This module provides an introduction to the theoretical, methodological and socio-political issues pertaining to the cross-cultural and comparative study of philosophies, ideas, worldviews and religions. It will introduce and explore theoretical frameworks and methodological questions related to the translation and representation of ideas, texts and worldviews as explored by different theories of interpretation. It will also explore issues surrounding understanding rituals, cultural practices and modes of identity formation and reflect upon the nature of 'the global' and ‘globalisation’ as categories. Questions to be explored in this module would normally include: how does one determine the meaning of a text? What hermeneutic, ethical and political issues arise when translating a concept, idea or practice from one linguistic, cultural or historical context into another? What are the challenges and pitfalls of comparative analysis? How do ideas, texts and forms of identity take on new meanings in the global circulation of ideas, practices and people? How does the mode of media/technology (oral composition, printed text, film, digital representation) impact upon thinking and its interpretation?
This module appears in the following module collections.
Total Contact Hours: 40
Method of assessment
Essay 1 (3,000 words) – 50%
Essay 2 (3,000 words) – 50%
Indicative Reading List
Adhar Mall, R (2000). Intercultural Philosophy. London: Rowmann and Littlefield.
Berger, P & Thomas Luckman (1996). The Social Construction of Reality. London: Penguin.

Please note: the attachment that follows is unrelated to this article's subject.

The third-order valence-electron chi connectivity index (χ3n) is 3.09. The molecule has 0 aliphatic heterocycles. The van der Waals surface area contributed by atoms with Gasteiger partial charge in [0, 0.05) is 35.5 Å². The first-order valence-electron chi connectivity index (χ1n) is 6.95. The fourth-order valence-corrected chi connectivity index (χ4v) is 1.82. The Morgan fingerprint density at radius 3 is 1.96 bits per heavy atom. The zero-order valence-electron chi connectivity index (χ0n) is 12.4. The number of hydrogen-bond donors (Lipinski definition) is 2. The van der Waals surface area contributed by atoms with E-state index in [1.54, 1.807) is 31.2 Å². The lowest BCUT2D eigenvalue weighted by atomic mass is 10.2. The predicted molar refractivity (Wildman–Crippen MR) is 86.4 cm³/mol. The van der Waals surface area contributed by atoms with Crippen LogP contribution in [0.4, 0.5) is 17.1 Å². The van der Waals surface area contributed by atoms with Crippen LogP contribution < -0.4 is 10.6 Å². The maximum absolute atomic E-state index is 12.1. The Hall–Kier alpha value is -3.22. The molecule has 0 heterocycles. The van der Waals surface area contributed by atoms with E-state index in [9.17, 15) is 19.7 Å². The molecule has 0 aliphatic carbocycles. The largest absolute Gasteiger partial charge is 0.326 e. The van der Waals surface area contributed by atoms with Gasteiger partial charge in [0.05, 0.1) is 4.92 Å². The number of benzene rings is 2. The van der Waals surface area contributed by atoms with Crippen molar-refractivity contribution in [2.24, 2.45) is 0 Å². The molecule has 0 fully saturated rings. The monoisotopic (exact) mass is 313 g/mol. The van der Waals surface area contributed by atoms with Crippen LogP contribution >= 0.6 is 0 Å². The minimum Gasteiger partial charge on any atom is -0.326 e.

Bruns, G (1995). Hermeneutics Ancient and Modern. New Haven: Yale University Press.
Felski, R, and Stanford Friedmann, S (eds) (2013). Comparison: Theories, Approaches, Uses. Baltimore: Johns Hopkins University Press.
Hughes, A. (2017). Comparison: A Critical Primer. Sheffield: Equinox.
Ma, L and van Brakel, J, (eds). (2017) Fundamentals of Comparative and Intercultural Philosophy. Albany: State University of New York Press.
Zimmerman, J (2015). Hermeneutics: A Very Short Introduction. Oxford: Oxford University Press.
See the library reading list for this module (Canterbury)
On successfully completing the module students will be able to:
Demonstrate a critical understanding of the theoretical and methodological challenges involved in the comparative and cross-cultural study of worldviews, philosophies and religions;
Demonstrate an awareness of the key hermeneutical questions arising from translation from one language and cultural context to another;
Contrast texts, concepts, ideas and practices from different intellectual and cultural traditions;
Demonstrate a thorough awareness of the social, historical and cultural context in which ideas, practices and forms of identity develop;
Demonstrate a significant understanding of one or more theoretical and/or methodological approaches to cross-cultural interpretation.
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Credit level 5. Intermediate level module usually taken in Stage 2 of an undergraduate degree.
- ECTS credits are recognised throughout the EU and allow you to transfer credit easily from one university to another.
- The named convenor is the convenor for the current academic session.
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